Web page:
Tuesday, June 2, 2009

Testing 1-2-3...an on-going debate.

Animal testing...starting with 1-2-3: http://www.stopanimaltests.com/feat/testing123

I posted this on my Facebook to spark a debate, which it did, thankfully, and even more thankfully, brought into the conversation a med student that did research on rabbits at Rush Hospital in Chicago a couple years ago. She is on one side, I am on another. It's great, and it's one of the best ways to stay informed and educated on any issue for which you speak for or against.

My position: If you or anyone you know is in the medicine field (including in school for), please
watch and pass this on and tell others to stand AGAINST animal testing. It is unscientific research yet proven animal cruelty. More info at http://www.pcrm.org/.

Counter: I think that it is difficult to learn the facts about animal testing from an extremist video. One fact, you cannot video tape or take pictures of the animals in the lab unless you have explicit permission and can prove that it is pertinent to the research. So, I would just question where those images came from, not that they aren't horrifying. However, if you really want to learn the facts about animal testing and then decide what should be changed, go to
http://www.aalas.org/index.aspx or http://www.iacuc.org/index.htm.

Rebuttal: The most likely source of the footage is an employee of the lab(s) where animals are tested. No one else has access, to your point. Bear in mind that PETA and the American Association for Laboratory Animal Science (which produces iacuc.org -- they are the same org) or schools like Columbia (
http://www.cumc.columbia.edu/research/animal/research.html) both have an interest in making you believe they are right. The difference is that one is defending a practice that is regulated only as far as animal protection laws are enforced behind closed doors by parties interested in the progress of the research, not in questioning and challenging its practices – including third parties hired by the lab or by the government (http://www.nal.usda.gov/awic/pubs/noawicpubs/educ.htm), an entity that has been known for and charged with atrocities on animals for research. Does Columbia put out pictures of their tests for the public? No.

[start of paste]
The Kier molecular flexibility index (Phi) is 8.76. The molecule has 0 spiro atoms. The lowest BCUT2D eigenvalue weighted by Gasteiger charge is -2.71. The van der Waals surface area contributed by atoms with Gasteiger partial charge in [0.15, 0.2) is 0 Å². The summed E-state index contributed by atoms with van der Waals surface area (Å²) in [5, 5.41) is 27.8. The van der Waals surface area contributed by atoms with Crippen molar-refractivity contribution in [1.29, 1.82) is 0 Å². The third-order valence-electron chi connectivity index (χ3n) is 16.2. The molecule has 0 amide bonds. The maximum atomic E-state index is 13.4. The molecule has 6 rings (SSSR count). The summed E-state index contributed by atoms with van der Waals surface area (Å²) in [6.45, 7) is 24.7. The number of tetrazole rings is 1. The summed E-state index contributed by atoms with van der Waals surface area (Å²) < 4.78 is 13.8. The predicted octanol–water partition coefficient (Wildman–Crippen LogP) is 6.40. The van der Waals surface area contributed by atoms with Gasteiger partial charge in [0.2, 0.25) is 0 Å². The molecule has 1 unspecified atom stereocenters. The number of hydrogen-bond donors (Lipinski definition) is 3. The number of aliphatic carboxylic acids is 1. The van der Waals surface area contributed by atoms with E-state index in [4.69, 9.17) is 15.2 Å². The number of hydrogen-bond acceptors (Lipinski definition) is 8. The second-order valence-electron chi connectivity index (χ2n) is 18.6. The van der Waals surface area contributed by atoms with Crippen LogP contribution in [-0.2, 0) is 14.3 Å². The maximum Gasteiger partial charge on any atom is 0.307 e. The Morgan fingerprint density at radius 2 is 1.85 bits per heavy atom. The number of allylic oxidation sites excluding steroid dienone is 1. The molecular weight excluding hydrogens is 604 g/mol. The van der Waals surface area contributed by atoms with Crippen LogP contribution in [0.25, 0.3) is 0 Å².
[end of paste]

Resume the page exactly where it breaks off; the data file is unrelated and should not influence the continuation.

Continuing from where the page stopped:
Without pages of essay explaining the enforcement gap, these images depict in a concise, poignant manner what pro-vivisection scientists do not share with the public, as they divulge information that depicts full compliance only. Even with PETA’s efforts (over two decades’ worth), there is still an amazing amount of cruelty in the name of science – so I can’t imagine how animals would be treated if people were not invited to be shocked at least once so that they question animal testing. It is an unconventional regulatory method that US legislation and regulation cannot, by design, ever employ.

The bottom line is that it is 2009, we have alternatives, and society should employ a zero-tolerance standard. Because we cannot rely on existing regulatory bodies to prevent or stop animal cruelty in this sector, there is always the chance that animals are suffering, despite laws against it. Therefore, if one is against animal cruelty, one should be firmly against all animal testing.